When influencers steal content from other influencers
Content theft is common phenomena in social media, and it is not uncommon for influencers with large followings to take content from less popular creators without permission.
Shristi Das, an Indian Instagram influencer with over 142,000 followers, creates different characters with unique voices. She was extremely annoyed when a famous TV actor with half a million Instagram followers used her voice without giving her any credit. She didn’t hesitate to publicly criticise the move on the actor’s page and said “I see you’ve used my audio. That’s absolutely fine, but can you at least give credits!"
Despite her followers asking him to acknowledge her voice, the actor did not do so, but instead disabled comments on the post and even blocked Shristi. It was only after she flagged the issue with Instagram twice that the platform took the offending video down on the grounds of copyright violation.
Another creator with 620,000 followers, Anushka Rathod, makes content on financial literacy. She also reported content theft by multiple accounts, according to Mint, which points out: “In the creative economy, where income—both current and future—is directly related to followers, likes, shares, views and goodwill, content theft impacts the power and career of an online influencer.”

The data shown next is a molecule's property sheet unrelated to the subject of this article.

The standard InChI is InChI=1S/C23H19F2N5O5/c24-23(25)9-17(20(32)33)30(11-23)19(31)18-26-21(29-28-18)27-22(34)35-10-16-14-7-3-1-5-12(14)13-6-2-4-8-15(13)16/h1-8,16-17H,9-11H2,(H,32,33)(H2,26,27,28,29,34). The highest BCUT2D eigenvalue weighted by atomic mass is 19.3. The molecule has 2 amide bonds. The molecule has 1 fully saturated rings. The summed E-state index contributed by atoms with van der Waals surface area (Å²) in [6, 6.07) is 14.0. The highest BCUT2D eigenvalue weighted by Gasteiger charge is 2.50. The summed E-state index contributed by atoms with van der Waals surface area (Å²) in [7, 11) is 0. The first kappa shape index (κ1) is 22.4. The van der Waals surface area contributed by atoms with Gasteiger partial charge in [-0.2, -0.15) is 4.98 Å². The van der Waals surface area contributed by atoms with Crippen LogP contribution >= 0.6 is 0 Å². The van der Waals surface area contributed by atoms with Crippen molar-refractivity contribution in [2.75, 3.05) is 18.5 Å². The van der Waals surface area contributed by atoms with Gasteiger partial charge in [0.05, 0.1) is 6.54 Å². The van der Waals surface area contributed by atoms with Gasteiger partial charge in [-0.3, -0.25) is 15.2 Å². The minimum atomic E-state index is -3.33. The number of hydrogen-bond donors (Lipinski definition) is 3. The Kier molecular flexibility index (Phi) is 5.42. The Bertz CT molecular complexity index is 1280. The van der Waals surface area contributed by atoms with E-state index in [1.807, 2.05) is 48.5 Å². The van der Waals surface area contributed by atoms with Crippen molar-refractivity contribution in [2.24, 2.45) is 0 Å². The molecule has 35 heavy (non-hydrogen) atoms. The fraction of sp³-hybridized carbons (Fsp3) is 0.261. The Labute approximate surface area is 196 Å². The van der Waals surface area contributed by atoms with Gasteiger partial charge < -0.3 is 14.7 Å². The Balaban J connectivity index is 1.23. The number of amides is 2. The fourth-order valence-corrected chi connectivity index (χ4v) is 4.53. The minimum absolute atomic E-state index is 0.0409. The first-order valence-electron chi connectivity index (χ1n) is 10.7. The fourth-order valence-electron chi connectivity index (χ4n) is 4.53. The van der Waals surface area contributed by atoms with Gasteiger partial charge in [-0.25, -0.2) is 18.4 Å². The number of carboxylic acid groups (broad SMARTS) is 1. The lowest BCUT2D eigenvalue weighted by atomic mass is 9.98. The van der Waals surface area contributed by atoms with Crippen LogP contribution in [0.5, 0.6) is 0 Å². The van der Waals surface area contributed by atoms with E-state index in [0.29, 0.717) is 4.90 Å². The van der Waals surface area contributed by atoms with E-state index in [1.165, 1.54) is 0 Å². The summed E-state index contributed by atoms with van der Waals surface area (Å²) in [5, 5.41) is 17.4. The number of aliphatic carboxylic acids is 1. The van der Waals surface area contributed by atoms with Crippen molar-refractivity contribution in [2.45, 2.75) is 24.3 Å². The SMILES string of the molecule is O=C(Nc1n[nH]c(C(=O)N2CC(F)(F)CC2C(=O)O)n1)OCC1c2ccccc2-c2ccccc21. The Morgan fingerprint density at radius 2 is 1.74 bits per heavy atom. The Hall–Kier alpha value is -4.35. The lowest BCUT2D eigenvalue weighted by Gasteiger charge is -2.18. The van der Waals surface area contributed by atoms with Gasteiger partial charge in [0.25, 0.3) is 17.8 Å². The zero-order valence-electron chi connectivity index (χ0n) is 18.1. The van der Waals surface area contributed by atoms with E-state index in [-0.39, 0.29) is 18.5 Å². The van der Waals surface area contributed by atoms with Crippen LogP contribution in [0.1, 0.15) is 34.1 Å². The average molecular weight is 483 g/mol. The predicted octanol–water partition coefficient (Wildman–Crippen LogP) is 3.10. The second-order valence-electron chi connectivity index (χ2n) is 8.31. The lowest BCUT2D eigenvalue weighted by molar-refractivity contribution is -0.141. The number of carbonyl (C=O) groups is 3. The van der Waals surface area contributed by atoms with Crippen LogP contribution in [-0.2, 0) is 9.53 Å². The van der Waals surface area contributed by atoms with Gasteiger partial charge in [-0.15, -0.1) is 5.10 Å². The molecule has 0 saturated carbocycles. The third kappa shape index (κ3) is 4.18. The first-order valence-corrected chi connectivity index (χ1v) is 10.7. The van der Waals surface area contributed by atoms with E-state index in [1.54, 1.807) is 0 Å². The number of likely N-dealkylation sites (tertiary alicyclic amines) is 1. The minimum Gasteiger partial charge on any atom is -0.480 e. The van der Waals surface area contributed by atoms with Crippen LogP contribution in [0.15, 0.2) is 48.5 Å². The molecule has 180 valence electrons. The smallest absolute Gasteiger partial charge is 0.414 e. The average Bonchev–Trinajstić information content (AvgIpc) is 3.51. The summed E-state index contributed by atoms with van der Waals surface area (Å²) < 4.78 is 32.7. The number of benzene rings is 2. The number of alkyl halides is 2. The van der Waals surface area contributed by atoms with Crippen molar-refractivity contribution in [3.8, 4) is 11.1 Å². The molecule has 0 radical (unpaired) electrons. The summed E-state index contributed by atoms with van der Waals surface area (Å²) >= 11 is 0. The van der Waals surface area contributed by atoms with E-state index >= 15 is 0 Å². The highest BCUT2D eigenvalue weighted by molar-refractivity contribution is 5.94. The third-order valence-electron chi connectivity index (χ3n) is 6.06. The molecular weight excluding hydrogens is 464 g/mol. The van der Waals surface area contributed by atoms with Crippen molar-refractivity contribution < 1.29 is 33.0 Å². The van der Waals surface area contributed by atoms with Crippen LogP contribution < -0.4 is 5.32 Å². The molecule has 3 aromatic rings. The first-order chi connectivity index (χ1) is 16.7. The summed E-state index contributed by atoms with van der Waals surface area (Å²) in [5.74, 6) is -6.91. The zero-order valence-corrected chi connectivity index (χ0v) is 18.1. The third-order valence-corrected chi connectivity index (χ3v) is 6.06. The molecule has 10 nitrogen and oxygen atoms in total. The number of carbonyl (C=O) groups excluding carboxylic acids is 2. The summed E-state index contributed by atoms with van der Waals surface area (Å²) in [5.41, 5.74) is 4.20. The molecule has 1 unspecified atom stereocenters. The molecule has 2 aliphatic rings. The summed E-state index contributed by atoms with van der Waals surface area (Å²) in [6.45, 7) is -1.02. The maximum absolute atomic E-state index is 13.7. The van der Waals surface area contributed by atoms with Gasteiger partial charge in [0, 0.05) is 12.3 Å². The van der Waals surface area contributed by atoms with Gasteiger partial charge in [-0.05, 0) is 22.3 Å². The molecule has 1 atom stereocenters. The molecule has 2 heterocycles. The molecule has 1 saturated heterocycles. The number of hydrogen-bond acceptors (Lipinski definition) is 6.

Influencer Kelsey Kotzur, who says she has also experienced idea theft by a more high-profile influencer, makes much the same point. In an interview, she said: “We all started somewhere. It’s so unfair to steal ideas/concepts from people with a smaller following simply because you can. There is plenty of room on social media for everyone to have a seat at the table.”
What recourse do influencers have when such situations crop up? Social media platforms do allow users to report instances of copyright infringement. But that is often not enough. Timely resolution is frequently elusive.
If the content is stolen from one platform and uploaded onto another, it becomes difficult for the creator claim his or her content. Content theft that occurs in a different country from where the original creator resides also present another set of problems.
Many creators are also either not aware of such theft, or not pro-active in going after the offenders when their content is copied. But if they want to earn their bread and butter from content creation, then they need to get serious about protecting their copyright.
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